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82 APPENDIX G Impediments to Innovation in Highway Transportation Principal Impediments to Innovations in Highway Transportation Excerpted from TRB Special Report 256: Managing Technology Transfer--A Strategy for the Federal Highway Administration (1999) Principal Impediments to Innovations in Highway Transportation Impediment Category Type Description Technical Testing and demonstration New technologies need to be tested and demonstrated thoroughly before public agencies will accept them in competition with other, well-established technologies. Standards Standards-setting groups that offer a safeguard against unexpected failure are often slow and deliberate and can delay implementation of innovative solutions. Testing to failure Long-term testing is difficult and expensive and can preclude innovative solu- tions that are large and/or expensive. Procurement Disclosure rules Public-sector disclosure rules can prevent the use (and advantages) of a propri- etary design or process. Low-bid contracts Such contract awards do not account for future operating and maintenance costs and can result in higher total costs. Life-cycle costs Making awards based on life-cycle costs is difficult; adequate information on such costs may not be available. Specifications Public agencies rely on design or method specifications. This can discourage innovative techniques and products that could be considered if performance specifications were used. Legal Designbuild limitations Requiring that separate firms provide design and construction dampens the potential for innovation. Product liability and The potential for product liability tort claims, high insurance costs, and insurance costs prospects for litigation discourage both the development and application of new techniques and products. Community participation Technical choices are open to such intense public scrutiny that officials avoid controversy by relying on engineering design standards that simply repeat pre- vious practice. Permit process Federal, state, and local permit processes are needed to protect public health and safety, but can preempt consideration of innovative solutions. Public Sector and Resistance to change The natural tendency to resist change and the conservative nature of public- Institutional sector organizations institutionalize this resistance. Lack of institutional Highway agency engineers have little incentive to examine new or innovative incentives technologies to solve familiar problems. Limited agency capabilities Highway agencies with limited technical capabilities may be unable to main- tain complex new technology. Interest group resistance Many organizations and interest groups committed to preserving the status quo act as a check on innovation. Effect of political Political patronage can dilute agency technical competence, further reducing patronage the incentive for innovation. (continued )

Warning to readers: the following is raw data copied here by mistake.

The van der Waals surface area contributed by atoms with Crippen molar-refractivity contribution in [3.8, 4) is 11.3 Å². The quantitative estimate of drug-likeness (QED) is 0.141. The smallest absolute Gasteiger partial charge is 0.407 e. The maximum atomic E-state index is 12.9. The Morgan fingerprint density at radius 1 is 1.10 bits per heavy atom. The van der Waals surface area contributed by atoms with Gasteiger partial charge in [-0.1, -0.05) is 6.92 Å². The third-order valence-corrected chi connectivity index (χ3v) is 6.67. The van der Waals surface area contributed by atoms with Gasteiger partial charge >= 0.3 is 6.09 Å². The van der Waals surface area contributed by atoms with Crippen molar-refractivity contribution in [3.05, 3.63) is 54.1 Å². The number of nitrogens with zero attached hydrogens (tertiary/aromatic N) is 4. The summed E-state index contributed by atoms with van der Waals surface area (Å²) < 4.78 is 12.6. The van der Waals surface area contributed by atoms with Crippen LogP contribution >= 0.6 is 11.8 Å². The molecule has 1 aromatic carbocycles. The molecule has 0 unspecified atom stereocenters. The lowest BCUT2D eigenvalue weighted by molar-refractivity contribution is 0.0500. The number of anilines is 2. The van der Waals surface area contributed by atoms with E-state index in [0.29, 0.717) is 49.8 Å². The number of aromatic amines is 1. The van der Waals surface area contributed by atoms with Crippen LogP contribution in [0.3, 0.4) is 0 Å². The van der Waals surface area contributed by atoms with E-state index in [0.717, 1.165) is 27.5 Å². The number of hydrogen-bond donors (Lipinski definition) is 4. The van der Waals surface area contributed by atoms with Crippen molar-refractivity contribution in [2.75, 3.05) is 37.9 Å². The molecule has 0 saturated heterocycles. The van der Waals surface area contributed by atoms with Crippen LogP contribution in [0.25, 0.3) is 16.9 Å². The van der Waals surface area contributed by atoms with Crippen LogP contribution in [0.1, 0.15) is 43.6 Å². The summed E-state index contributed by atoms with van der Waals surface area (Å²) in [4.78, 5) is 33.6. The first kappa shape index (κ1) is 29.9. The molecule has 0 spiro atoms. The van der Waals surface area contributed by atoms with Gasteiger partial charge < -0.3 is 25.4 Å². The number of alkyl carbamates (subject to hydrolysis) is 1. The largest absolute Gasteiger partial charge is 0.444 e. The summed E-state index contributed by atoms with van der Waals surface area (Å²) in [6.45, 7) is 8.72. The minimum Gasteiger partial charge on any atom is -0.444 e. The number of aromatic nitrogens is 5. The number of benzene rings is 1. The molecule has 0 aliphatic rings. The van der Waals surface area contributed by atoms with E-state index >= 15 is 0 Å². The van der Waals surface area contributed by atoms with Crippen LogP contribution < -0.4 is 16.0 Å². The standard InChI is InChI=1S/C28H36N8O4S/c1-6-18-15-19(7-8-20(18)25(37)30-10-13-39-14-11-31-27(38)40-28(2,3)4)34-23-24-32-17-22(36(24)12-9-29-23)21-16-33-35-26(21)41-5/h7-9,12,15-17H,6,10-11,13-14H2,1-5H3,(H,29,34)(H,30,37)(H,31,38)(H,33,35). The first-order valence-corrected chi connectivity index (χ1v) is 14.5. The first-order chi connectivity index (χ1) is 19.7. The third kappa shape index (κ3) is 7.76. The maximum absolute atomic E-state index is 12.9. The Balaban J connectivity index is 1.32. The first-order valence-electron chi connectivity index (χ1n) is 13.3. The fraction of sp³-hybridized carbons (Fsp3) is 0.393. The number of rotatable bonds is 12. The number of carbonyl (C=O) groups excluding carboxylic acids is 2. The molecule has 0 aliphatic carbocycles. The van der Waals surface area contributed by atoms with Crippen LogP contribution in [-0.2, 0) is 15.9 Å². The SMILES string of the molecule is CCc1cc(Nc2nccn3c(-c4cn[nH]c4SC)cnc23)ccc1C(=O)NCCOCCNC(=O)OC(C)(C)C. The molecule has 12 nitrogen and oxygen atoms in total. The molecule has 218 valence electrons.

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83 (continued ) Principal Impediments to Innovations in Highway Transportation Impediment Category Type Description Public Sector and Employment practices and Employment practices and compensation can restrict the ability of public agen- Institutional work rules cies to hire personnel needed to implement and maintain new technologies. Technology mismatch There are possible mismatches between technologies employed today and those needed to meet future demand, as well as possible mismatches between existing and future job skill. General Limited resources Resources for R&D in the public sector are limited; the size and complexity of the market limit interest in infrastructure problems. Factors that Impede Implementation of Research Findings Excerpted from NCHRP Report 382: Facilitating the Implementation of Research Findings: A Summary Report (1996) Factors Pertaining to the Characteristics of Research Results · Allocation of patents, etc., unsettled · Research output does not fit work procedures · Research output not sufficiently tested · Mismatch between research and user needs Factors Pertaining to the Organizational Context Internal organizational context · Inadequate travel budget · No local precedents · Political involvement of managers · Skill obsolescence · Discomfort with change · Inadequate resources · Inflexible contract specifications · Legal liability · Organizational inertia · Risk aversion External organizational context · Hi-tech government support bias · Dispersed funding authority · Privatepublic tensions · No local precedent · Contractor investment risk · Research-user culture gaps · Unclear national objectives Factors Pertaining to the Implementation Process · Researchers not market-oriented · Unknown information source · Costliness · One-way dissemination · Poor quality/relevance filters · User successes unpublicized